I can’t believe it has been over 4 years since I last took a look at the real-time strategy game MegaGlest. This review is of the 3.12.0 version. Linux Mint repositories only have the 3.7 version at the time of this review, so I downloaded the correct file from the main site’s download page and installed it. (NOTE: If you download the .run package, you need to make sure the permissions are set to allow “Execute” and also, if you do not have all the dependencies, the game will install but doesn’t run. The only way you know what you are missing is if you run it from the Terminal. )
MegaGlest is a real-time strategy game that can be played vs the computer, or up to 7 other opponents online. It is libre software, which means it is both open-source and free of cost (they do take donations). It’s cross-platform, so your friends who still use Windows can play it as well, or with you online. There are seven factions included in the game, and 17 maps to play on. Each faction has their own set of units and structures, and play somewhat differently than others do. Additional factions and maps can also be installed from within the game’s options menu. You start off with over 20 scenarios of varying difficulty, but no campaign game as of yet. Sometime in the last 4 years, the ability to save a game and come back to it has been added, giving it a massive increase in playability.
If you prefer human opponents, you can also play on a LAN or over the internet.
The options page includes tabs for Audio, Video, Keyboard setup, Network, and Misc. You can rename yourself, pick what format screenshots are saved as, choose one of 16 resolutions, and there are separate volume controls for the music, effects, and ambiance. Many other settings can be tweaked on this page.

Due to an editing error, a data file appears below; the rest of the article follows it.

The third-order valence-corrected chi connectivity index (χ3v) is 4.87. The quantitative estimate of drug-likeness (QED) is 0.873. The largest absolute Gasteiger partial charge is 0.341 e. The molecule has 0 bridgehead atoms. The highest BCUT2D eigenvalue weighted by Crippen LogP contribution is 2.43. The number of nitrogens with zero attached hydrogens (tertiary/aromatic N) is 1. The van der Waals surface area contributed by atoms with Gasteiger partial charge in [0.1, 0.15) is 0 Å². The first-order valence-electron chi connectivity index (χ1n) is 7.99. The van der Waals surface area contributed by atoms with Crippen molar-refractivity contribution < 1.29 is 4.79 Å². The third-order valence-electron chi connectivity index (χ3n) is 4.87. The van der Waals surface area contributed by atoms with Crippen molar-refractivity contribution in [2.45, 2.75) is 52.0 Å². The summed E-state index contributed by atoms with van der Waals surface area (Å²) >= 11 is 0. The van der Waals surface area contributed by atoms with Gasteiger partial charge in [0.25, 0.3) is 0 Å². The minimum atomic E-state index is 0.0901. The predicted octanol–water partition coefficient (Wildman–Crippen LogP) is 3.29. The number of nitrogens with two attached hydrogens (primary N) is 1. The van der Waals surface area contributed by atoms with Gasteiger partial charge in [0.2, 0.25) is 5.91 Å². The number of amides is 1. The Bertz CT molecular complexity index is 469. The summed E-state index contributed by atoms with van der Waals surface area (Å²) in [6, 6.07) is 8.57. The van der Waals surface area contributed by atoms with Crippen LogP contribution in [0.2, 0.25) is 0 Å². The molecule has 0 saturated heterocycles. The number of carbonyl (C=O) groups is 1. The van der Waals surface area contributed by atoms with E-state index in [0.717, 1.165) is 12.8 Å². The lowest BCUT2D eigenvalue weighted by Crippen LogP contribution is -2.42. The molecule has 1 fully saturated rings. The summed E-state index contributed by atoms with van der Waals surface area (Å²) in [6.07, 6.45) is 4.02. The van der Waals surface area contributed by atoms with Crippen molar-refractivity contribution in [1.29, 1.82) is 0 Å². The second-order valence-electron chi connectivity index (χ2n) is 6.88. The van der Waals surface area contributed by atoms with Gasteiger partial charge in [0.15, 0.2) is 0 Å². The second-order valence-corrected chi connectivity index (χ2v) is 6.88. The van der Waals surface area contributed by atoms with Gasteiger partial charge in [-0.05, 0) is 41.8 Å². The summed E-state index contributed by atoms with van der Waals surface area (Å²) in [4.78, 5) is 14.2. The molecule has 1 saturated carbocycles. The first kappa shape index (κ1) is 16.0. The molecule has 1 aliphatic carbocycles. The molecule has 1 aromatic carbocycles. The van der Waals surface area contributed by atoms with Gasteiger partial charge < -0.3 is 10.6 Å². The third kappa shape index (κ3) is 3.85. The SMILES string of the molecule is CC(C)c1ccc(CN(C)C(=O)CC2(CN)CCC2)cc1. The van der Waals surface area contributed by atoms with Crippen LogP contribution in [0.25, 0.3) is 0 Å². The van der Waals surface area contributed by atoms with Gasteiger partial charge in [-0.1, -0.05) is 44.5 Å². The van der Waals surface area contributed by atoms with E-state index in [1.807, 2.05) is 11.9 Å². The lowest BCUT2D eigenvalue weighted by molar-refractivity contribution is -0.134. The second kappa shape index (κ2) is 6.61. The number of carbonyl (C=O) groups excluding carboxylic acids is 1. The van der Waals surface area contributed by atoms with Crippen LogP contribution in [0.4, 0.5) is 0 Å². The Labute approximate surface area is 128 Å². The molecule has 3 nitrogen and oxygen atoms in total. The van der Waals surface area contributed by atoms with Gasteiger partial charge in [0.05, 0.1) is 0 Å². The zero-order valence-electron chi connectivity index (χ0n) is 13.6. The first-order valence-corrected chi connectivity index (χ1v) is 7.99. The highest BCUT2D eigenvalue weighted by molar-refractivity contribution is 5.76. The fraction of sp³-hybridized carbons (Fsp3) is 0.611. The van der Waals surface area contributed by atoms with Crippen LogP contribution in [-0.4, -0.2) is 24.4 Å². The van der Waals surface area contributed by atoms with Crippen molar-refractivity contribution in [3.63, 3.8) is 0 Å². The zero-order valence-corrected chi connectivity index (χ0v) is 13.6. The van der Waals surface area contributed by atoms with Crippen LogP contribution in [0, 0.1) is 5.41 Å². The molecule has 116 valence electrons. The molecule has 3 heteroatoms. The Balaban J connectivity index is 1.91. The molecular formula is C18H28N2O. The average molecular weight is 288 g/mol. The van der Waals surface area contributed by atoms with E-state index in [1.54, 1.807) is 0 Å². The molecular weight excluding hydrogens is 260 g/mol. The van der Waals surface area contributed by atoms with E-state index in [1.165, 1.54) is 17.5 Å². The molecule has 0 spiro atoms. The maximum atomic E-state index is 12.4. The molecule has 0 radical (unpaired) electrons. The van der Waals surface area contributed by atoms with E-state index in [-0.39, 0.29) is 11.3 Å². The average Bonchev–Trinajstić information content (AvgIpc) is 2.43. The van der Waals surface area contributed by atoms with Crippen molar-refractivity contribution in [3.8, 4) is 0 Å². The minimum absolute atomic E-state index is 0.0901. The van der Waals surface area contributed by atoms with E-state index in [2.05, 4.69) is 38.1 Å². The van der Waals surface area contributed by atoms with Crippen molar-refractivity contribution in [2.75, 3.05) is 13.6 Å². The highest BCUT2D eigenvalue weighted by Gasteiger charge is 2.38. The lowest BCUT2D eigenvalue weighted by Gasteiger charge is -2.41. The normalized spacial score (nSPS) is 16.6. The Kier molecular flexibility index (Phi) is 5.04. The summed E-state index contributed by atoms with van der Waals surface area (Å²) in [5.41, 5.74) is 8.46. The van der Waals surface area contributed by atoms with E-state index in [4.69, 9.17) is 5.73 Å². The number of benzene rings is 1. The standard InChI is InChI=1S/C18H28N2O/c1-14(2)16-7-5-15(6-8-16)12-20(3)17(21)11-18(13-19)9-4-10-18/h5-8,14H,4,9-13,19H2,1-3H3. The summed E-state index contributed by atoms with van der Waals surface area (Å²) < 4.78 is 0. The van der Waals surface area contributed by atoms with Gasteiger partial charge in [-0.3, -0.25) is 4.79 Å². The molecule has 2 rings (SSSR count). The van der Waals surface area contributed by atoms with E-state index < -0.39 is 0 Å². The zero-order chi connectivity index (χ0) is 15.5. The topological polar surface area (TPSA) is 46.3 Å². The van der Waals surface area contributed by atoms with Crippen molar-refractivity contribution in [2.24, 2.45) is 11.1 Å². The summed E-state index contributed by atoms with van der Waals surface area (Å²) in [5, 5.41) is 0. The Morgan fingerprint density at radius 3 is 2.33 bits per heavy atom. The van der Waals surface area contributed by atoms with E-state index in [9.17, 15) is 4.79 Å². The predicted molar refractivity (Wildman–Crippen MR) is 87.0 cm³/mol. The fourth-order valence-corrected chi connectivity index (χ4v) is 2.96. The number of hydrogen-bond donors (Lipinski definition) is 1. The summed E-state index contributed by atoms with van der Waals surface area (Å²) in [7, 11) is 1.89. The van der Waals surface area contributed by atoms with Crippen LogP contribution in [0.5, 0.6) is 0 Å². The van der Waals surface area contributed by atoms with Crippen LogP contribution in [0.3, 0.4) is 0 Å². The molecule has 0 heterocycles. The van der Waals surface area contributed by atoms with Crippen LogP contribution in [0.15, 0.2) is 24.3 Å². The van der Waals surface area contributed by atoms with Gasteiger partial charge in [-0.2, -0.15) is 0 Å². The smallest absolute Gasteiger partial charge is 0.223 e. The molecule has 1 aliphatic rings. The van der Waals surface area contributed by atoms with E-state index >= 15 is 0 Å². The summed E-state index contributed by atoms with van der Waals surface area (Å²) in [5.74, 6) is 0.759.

Like many other RTS games, you typically start off with a building or two, some resources, and units. Creating more units, gathering more resources, and sending your combat guys against the enemy is pretty much it. The strategy comes in finding out the best mix of “get more resources” vs “more troops” vs “upgrade troops and buildings.” This of course can vary depending on your own preference of defensive or offensive style of play. There is a minimap in the upper left corner, and you can group units by collecting them in a mouse drag, or assign some to a numbered group. MegaGlest provides you with both audio & visual indicator of incoming attacks on your units. Provided you have enough resources, you can queue up more than one “build unit” order.
You can also create a Custom game when you become tired of the included scenarios. This is the only way I can see to lower the difficulty, by adjusting the CPU’s speed/AI number (it’s not clear what the number does, exactly)
Graphics and sound
MegaGlest uses 3d models, and it doesn’t look too bad. You can zoom in closer to see things, in a similar way as the game Path of Exile Also, the game’s viewpoint can be rotated by holding down your middle button and shifting the mouse. The graphics are not the very best, but this also means it should play easily on most laptops, regardless of your graphics card. The factions seem to each have their own music theme playing on a loop. I liked the music used in the game.
I am enjoying the time I spend playing MegaGlest, but it’s kicking my butt, even on “Easy” difficulty. I had to create a Custom game and turn down the CPU number from 1.0 to 0.5 in order to feel like I had a chance to get started before the enemies come calling. Like other RTS games I have played, I got the feeling that there’s an optimal build order that will maximize my chances of defending my base and reaching the enemy before her numbers become too overwhelming to beat.
Overall, I would say that if you enjoy real-time strategy games, definitely install MegaGlest and try it out. I expect that I’ll be trying to beat the AI for a few more weeks.